Fourth Circuit Strikes Down Trump's Travel Ban, but U.S. Supreme Court Rules Otherwise

Fourth Circuit Strikes Down Trump's Travel Ban, but U.S. Supreme Court Rules Otherwise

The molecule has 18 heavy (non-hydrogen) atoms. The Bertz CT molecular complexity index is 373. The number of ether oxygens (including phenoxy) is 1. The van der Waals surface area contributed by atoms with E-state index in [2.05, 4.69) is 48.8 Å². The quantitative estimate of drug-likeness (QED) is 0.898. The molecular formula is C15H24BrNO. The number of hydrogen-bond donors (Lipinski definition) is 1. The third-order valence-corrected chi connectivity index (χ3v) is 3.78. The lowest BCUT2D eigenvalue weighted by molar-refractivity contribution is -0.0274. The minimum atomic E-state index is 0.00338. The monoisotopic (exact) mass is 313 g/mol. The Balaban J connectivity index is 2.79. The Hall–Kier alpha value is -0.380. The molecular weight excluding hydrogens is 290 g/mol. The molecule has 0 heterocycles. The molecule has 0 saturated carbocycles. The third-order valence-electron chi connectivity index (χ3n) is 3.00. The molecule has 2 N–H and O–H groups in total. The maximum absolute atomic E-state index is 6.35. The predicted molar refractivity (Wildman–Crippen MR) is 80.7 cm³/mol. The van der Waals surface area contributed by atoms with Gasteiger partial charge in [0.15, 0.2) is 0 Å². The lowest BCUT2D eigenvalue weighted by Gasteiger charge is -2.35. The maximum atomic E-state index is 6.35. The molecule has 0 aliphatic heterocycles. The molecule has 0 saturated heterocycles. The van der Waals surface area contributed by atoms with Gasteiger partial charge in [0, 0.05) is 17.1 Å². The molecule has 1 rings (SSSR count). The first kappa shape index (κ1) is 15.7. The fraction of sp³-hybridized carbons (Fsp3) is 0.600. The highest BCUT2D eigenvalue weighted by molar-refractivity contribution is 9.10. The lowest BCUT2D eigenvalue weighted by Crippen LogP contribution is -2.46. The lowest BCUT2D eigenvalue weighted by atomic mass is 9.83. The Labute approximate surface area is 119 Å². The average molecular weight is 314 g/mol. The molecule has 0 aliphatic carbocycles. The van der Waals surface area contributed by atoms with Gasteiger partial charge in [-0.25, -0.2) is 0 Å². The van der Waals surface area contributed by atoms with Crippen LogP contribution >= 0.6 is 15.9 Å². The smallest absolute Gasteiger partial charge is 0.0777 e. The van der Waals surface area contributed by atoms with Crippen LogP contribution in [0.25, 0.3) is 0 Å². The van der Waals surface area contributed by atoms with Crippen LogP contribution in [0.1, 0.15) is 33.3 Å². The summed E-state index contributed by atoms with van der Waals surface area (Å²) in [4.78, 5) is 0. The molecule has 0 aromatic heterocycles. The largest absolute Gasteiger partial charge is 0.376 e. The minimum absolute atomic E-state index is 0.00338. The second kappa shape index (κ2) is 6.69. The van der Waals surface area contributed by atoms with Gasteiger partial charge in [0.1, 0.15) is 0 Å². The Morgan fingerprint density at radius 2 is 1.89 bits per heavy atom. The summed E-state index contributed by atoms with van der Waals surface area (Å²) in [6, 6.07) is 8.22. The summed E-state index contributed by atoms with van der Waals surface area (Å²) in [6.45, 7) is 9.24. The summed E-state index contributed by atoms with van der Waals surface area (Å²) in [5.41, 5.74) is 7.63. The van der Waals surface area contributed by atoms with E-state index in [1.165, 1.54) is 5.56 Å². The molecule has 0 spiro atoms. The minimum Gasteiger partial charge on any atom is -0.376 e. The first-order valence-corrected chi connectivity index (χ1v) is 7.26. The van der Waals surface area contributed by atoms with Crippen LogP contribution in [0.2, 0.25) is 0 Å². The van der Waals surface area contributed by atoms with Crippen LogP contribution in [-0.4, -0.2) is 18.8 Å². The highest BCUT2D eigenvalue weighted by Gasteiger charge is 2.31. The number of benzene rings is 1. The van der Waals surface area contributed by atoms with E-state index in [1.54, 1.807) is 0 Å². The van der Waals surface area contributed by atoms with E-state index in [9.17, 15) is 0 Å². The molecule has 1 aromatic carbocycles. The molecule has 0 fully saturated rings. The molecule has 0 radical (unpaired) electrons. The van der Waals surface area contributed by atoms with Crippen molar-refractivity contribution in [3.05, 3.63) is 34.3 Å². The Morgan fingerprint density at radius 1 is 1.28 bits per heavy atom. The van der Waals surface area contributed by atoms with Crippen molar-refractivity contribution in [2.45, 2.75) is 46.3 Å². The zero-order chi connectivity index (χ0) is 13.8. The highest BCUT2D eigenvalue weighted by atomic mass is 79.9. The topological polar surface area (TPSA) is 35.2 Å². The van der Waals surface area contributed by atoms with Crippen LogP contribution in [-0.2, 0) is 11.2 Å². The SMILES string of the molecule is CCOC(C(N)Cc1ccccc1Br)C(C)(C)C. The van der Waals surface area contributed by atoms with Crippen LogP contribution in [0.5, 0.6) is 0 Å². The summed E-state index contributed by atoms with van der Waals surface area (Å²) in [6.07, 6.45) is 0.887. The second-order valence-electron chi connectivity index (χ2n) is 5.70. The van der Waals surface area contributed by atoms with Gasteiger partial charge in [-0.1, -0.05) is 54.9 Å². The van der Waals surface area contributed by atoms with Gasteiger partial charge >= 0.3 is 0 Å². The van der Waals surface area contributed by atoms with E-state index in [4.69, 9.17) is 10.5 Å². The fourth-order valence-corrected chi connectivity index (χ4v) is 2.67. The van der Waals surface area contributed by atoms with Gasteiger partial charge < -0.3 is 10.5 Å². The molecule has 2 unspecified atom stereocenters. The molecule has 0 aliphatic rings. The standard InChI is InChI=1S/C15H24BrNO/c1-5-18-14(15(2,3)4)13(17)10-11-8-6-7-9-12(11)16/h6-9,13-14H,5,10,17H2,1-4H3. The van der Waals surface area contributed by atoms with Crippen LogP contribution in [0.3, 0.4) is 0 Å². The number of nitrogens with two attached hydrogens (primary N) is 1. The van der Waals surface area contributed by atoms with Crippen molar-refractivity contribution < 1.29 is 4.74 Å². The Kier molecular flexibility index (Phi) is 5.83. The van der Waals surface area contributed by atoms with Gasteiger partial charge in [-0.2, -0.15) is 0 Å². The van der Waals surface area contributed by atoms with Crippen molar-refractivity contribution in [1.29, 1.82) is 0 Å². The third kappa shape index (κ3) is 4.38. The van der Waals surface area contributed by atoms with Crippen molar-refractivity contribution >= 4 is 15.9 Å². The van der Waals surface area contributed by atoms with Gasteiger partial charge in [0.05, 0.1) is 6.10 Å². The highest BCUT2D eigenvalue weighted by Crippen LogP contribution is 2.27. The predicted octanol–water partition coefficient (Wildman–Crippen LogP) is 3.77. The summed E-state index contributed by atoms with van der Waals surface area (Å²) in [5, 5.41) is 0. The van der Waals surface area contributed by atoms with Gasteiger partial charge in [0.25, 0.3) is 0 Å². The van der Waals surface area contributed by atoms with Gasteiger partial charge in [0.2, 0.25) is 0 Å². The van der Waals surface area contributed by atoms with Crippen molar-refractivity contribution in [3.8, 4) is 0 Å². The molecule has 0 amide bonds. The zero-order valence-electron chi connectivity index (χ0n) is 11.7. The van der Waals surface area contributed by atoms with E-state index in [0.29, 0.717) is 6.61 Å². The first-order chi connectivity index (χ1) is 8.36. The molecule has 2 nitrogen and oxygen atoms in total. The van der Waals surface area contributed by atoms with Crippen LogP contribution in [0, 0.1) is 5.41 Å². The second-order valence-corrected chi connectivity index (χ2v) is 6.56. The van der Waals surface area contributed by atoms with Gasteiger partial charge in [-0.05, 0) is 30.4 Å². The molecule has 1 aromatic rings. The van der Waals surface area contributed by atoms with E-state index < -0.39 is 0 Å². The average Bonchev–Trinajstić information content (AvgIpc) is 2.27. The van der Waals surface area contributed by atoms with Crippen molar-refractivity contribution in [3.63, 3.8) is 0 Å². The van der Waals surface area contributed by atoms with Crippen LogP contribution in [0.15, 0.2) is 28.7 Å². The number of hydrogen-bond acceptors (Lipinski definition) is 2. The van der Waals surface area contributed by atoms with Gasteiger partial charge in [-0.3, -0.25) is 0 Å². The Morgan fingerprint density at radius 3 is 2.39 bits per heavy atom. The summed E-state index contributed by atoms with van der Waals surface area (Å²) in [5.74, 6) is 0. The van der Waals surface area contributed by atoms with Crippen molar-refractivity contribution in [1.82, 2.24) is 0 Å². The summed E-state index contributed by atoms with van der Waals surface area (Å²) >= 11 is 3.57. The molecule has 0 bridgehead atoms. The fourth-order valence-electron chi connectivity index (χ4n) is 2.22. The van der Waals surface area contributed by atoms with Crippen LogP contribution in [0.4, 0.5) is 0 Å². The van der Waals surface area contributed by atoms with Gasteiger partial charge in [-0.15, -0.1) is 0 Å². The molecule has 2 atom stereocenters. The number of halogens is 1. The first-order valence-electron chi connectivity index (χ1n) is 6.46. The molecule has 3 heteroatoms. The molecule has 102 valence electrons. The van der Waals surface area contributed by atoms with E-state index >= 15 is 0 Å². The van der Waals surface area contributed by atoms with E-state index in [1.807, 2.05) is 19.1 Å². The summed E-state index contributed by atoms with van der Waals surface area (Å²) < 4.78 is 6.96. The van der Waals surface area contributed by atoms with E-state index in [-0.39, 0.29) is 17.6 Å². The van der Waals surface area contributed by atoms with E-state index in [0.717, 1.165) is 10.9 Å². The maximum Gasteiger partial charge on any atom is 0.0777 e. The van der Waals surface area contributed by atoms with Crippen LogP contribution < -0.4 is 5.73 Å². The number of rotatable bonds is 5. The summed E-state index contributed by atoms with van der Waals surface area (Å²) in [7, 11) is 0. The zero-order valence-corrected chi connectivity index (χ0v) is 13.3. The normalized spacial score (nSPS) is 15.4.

Back in May, the U.S. Court of Appeals for the Fourth Circuit largely upheld the federal district court’s ruling blocking Trump’s revised travel ban issued via executive order on March 6, 2017. That order suspended new visas for travelers from six countries – Iran, Libya, Somalia, Sudan, Syria, and Yemen – on a 90-day temporary basis, as well as the admission of refugees from those countries. Attorney General Jeff Sessions immediately announced the federal government’s intention to appeal the ruling to the U.S. Supreme Court. Late in June, the U.S. Supreme Court addressed the travel ban case that had split the circuits and scheduled oral arguments on the case for this fall. In its ruling, the Supreme Court allowed the ban to go into effect, at least in part. More specifically, the Court permitted the ban to go into effect for any foreign nationals of the six specified nations who had no “bona fide relationship with any person or entity in the United States.” However, the Court left the ban on hold as applied to any citizens of those countries who have credible relationships with people or entities in the U.S., such as universities or corporations. Most plaintiffs in the pending lawsuit belong to the latter group. Implementation of the ban permitted by the Supreme Court, however, has proven to be much more complicated than anticipated. The federal government immediately issued its definition of a close family relationship, which includes parents, children, spouses, and siblings, but not grandparents, aunts, uncles, nieces, nephews, or cousins, among others. In response, plaintiffs in the Hawaii case returned to court and sought to expand the “family relationship” definition. That case went up to the Ninth Circuit Court of Appeals, who gave the district court latitude to expand the definition at issue. The district court expanded the definition to include relatives excluded by the federal government. As a result, the federal government recently asked the Supreme Court to clarify its ruling, and the Court has asked the plaintiffs to respond to the government’s motion. We are the deportation defense lawyers to whom you can turn if you or a loved one are facing deportation proceedings, no matter what the reason may be. Regardless of the complexity or difficulty of the situation, Landerholm Immigration, A.P.C. has the experience, knowledge, and skills to advocate on behalf of you and your family throughout the course of any deportation proceedings. Contact our office today and let us answer all of your questions about asylum proceedings, or any other aspect of deportation proceedings.
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